Provision of no-cost, long-acting contraception and teenage pregnancy

Gina M. Secura, Tessa Madden, Colleen McNicholas, Jennifer Mullersman, Christina M. Buckel, Qiuhong Zhao, Jeffrey F. Peipert

Research output: Contribution to journalArticlepeer-review

255 Scopus citations


BACKGROUND The rate of teenage pregnancy in the United States is higher than in other developed nations. Teenage births result in substantial costs, including public assistance, health care costs, and income losses due to lower educational attainment and reduced earning potential.

METHODS Contraceptive CHOICE Project was a large prospective cohort study designed to promote the use of long-acting, reversible contraceptive (LARC) methods to reduce unintended pregnancy in the St. Louis region. Participants were educated about reversible contraception, with an emphasis on the benefits of LARC methods, were provided with their choice of reversible contraception at no cost, and were followed for 2 to 3 years. We analyzed pregnancy, birth, and induced-abortion rates among teenage girls and women 15 to 19 years of age in this cohort and compared them with those observed nationally among U.S. teens in the same age group.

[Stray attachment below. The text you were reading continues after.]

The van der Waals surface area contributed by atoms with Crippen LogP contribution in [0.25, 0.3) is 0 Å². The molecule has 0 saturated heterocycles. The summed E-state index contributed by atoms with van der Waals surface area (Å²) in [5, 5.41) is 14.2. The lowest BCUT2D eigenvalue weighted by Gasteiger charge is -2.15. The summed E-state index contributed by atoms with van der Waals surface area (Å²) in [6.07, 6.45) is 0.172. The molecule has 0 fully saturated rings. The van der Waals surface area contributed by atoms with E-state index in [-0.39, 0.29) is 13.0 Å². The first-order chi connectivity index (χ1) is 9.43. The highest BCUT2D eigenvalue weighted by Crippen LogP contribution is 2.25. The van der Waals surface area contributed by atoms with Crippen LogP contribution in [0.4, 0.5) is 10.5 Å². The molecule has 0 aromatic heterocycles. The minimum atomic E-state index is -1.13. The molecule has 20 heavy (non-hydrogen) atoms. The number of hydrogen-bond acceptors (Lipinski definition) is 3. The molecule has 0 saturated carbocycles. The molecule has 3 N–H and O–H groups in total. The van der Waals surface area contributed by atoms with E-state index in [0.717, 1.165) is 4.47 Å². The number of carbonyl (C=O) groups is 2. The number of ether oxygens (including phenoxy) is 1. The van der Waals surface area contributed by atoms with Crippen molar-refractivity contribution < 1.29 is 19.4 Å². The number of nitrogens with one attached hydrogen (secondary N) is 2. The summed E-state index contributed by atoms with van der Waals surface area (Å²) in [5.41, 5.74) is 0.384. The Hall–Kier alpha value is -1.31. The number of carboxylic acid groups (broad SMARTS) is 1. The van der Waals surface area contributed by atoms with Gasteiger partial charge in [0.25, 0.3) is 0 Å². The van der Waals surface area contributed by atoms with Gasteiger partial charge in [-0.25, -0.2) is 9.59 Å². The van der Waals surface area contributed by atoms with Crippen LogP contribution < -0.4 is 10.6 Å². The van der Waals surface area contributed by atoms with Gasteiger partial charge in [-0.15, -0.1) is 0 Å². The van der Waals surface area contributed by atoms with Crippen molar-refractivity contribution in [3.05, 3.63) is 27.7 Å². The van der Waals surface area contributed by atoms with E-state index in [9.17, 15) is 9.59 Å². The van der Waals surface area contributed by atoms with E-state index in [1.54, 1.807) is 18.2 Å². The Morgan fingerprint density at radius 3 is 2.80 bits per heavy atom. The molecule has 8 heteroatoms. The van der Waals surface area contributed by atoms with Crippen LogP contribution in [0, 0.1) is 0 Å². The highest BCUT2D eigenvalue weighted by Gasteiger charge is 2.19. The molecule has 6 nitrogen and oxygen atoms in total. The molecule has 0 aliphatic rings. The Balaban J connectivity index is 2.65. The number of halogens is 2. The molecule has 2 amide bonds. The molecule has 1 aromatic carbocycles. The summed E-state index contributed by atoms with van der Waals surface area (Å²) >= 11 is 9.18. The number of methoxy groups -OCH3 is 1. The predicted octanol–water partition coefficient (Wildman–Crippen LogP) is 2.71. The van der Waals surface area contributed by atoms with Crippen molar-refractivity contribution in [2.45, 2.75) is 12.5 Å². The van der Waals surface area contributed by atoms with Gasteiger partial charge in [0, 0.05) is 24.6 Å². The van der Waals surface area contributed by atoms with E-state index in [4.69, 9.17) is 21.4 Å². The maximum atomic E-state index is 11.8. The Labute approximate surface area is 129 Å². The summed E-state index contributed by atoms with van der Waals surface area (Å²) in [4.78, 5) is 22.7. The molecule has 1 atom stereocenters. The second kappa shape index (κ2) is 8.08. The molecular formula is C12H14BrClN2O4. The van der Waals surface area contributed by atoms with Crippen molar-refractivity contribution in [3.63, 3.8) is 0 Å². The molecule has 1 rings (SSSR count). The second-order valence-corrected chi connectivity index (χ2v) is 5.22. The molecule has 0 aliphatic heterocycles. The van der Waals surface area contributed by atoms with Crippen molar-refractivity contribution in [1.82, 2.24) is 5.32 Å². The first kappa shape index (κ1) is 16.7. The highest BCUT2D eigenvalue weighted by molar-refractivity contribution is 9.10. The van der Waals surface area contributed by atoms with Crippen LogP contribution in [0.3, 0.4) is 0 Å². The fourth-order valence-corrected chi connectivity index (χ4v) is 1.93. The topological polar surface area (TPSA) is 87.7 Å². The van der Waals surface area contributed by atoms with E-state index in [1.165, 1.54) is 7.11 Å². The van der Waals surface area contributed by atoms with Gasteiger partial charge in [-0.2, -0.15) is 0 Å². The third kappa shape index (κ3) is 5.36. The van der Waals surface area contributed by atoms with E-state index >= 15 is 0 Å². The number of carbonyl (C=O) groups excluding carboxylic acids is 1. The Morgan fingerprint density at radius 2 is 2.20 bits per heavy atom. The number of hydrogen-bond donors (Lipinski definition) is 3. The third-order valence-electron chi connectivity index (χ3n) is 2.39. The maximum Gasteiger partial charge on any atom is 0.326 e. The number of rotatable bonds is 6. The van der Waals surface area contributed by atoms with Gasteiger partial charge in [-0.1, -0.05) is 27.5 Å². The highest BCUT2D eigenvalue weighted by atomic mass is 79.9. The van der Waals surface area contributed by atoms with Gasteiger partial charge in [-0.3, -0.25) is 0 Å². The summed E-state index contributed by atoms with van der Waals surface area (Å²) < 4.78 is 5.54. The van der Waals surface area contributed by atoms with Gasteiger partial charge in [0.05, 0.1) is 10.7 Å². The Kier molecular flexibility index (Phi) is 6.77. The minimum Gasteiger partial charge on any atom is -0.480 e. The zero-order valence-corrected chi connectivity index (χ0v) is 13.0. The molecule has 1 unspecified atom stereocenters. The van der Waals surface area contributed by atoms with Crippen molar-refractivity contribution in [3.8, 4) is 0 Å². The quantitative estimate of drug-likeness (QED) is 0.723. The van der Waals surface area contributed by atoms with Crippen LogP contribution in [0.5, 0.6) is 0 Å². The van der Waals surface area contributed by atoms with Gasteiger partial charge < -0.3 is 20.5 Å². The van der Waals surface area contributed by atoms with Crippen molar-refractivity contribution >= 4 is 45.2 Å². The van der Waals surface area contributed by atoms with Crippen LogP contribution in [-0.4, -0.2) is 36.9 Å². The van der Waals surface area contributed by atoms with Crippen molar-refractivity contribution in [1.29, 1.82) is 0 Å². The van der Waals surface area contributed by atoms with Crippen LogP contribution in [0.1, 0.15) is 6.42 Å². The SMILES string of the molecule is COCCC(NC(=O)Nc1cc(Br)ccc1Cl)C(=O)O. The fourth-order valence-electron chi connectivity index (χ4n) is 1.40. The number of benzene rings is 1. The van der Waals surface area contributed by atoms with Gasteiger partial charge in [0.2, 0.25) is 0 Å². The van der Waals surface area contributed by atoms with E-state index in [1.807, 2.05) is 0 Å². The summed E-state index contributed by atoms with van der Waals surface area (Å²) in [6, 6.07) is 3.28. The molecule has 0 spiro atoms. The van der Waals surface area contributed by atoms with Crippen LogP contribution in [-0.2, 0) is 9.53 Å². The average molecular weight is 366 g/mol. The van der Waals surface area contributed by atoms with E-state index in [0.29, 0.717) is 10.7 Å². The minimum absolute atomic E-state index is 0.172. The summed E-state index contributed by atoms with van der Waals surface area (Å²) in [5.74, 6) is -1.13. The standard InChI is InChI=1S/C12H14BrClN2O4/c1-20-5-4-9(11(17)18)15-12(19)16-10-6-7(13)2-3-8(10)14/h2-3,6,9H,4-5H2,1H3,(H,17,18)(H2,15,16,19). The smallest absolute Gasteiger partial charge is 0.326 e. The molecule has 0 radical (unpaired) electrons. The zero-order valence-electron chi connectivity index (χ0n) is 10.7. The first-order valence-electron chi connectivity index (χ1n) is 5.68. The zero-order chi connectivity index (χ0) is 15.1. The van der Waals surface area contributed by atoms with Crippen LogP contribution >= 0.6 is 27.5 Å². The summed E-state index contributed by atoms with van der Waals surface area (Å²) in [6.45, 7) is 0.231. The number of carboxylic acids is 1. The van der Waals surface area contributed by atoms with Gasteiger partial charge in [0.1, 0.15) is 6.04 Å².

RESULTS Of the 1404 teenage girls and women enrolled in CHOICE, 72% chose an intrauterine device or implant (LARC methods); the remaining 28% chose another method. During the 2008-2013 period, the mean annual rates of pregnancy, birth, and abortion among CHOICE participants were 34.0, 19.4, and 9.7 per 1000 teens, respectively. In comparison, rates of pregnancy, birth, and abortion among sexually experienced U.S. teens in 2008 were 158.5, 94.0, and 41.5 per 1000, respectively.

CONCLUSIONS Teenage girls and women who were provided contraception at no cost and educated about reversible contraception and the benefits of LARC methods had rates of pregnancy, birth, and abortion that were much lower than the national rates for sexually experienced teens. (Funded by the Susan Thompson Buffett Foundation and others.).

Original languageEnglish
Pages (from-to)1316-1323
Number of pages8
JournalNew England Journal of Medicine
Issue number14
StatePublished - Oct 2 2014


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